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    Many Singaporeans may no longer be consuming shark's fin soup nowadays, but large amounts of this expensive and rare product is still making its through our borders.

    In a report released by wildlife trade monitoring group, TRAFFIC, it has been revealed that Singapore is now the second largest trader of shark fin.

    Hong Kong tops the list in terms of revenue, according to findings done in 2012-2013.

    The same report also noted that an in-depth, accurate analysis has not been available due to the lack of transparency in Singapore's trade information regarding shark fin.

    The statistics

    According to the report published together by TRAFFIC as well as the World Wide Fund for Nature (WWF), Singapore's trade valued at $50.4 million and $65 million for exports and imports of shark fin respectively.

    It was also found that some of the species traded include the porbeagle (Lamna nasus), the oceanic whitetip shark (Carcharhinus longimanus), the basking shark (Cetorhinus maximus), the scalloped hammerhead (Sphyrna lewini), and the great hammerhead shark (Sphyrna mokarran). 

    These five species of sharks have all been classified under threatened categories on the IUCN Red List.

    The hunting and selling of shark fin has long been a highly controversial topic, with more than 70 million sharks killed worlwide yearly according to TRAFFIC and WWF. 

    The fact that Singapore is a significant trader means that the solution to the global shark crisis lies right here on our shores. 

    Elaine Tan, CEO of WWF-Singapore

    Lack of transparency

    In response to the lack of transparency, the report has urged the Singapore government to implement Harmonised System Codes (HS Codes), which aids in distinguishing different species of sharks, allowing Singapore Customs to monitor the trading of endengered species.

    "Any country that dominates a particular trade has an extra responsibility to ensure it is transparent and traceable," said Ms Kanitha Krishnasamy, senior programme manager for Traffic in Southeast Asia.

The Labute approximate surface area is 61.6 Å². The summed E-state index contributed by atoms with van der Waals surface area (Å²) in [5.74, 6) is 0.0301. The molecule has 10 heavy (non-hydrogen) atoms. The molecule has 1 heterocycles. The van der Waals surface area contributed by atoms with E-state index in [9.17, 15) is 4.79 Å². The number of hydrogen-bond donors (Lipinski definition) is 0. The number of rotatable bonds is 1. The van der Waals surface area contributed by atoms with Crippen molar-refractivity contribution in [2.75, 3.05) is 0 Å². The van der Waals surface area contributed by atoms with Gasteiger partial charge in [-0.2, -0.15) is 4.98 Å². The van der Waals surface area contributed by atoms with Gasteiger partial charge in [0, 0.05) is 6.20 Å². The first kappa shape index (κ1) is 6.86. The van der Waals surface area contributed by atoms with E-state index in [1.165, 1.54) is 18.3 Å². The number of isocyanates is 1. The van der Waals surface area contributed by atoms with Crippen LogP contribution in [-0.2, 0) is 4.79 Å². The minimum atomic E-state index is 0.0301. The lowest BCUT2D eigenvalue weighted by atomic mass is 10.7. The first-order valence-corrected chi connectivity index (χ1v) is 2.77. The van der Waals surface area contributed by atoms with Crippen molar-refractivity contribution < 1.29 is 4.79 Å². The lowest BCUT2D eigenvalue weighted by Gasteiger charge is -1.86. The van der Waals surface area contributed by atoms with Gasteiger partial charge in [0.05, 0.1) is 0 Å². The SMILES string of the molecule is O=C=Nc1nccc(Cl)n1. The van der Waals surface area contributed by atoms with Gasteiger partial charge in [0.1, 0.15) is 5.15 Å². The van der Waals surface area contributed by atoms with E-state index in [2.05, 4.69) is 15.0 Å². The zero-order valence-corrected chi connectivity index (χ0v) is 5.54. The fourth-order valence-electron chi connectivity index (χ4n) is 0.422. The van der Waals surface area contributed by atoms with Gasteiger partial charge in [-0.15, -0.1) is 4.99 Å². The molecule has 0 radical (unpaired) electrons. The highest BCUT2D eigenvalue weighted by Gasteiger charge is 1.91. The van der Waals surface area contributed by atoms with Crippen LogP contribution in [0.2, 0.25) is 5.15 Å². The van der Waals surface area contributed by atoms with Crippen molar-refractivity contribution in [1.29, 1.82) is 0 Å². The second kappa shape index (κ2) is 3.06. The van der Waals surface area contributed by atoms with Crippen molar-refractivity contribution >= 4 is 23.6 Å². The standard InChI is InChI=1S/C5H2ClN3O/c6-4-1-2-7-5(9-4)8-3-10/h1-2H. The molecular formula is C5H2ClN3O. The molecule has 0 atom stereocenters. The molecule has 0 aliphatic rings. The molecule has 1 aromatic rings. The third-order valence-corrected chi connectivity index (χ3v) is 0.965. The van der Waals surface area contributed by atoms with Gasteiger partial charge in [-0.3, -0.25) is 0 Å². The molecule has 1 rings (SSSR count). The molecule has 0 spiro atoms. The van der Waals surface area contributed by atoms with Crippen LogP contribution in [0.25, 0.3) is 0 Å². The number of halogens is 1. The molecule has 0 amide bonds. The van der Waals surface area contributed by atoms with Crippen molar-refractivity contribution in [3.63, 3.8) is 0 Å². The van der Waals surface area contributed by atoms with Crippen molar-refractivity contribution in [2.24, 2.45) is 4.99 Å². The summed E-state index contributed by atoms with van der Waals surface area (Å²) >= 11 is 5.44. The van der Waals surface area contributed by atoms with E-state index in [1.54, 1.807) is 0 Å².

"Key to any effort aimed at enabling legal and sustainable sourcing, and long-term viability of shark populations, is the open availability of product-specific trade data."

    Ms Elaine Tan, the CEO of WWF-Singapore said: "The fact that Singapore is a significant trader means that the solution to the global shark crisis lies right here on our shores."

    One good thing here is "support to reduce the consumption of shark fin has grown as more people and businesses now believe in keeping sharks off our plates and in the oceans," pointed out Ms Tan.

    Monday, May 29, 2017 - 14:55

    More about

    shark finTrade

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    A video showing customers thrashing a porridge restaurant along Upper Serangoon Rd has emerged online.

    In an earlier Stomp article, it was reported that four customers wreaked havoc in Heng Long Teochew Porridge after a dispute over the cost of their meal on May 27 at around 3.30am.

    The customers were upset over their $28 bill, reported Shin Min Daily News, after ordering porridge, pomfret and several side dishes.

    on Facebook

    WATCH: They were unhappy with their final bill, so they flipped their table and wrecked the restaurant.

    Posted by The Straits Times on Sunday, 28 May 2017

    They got into a heated argument with staff on duty and started wreaking havoc in the restaurant's interior thereafter.

    A video of the incident posted on The Straits Times' Facebook page shows what happened.

    In the video, the customers can be seen tossing dishes into the ground and flipping a table.

    They then picked up the restaurant's wooden chairs and started smashing the glass surface in the serving area multiple times.

    At one point, a man can be seen throwing a huge pot of porridge onto the floor.

    The police were called in thereafter but the customers left before they arrived.

    No one was hurt during the rampage.

    Police investigations are ongoing.

    Tuesday, May 30, 2017 - 12:34

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    A concerned mother posted a warning about bringing your children to Bishan Park where several anglers go fishing.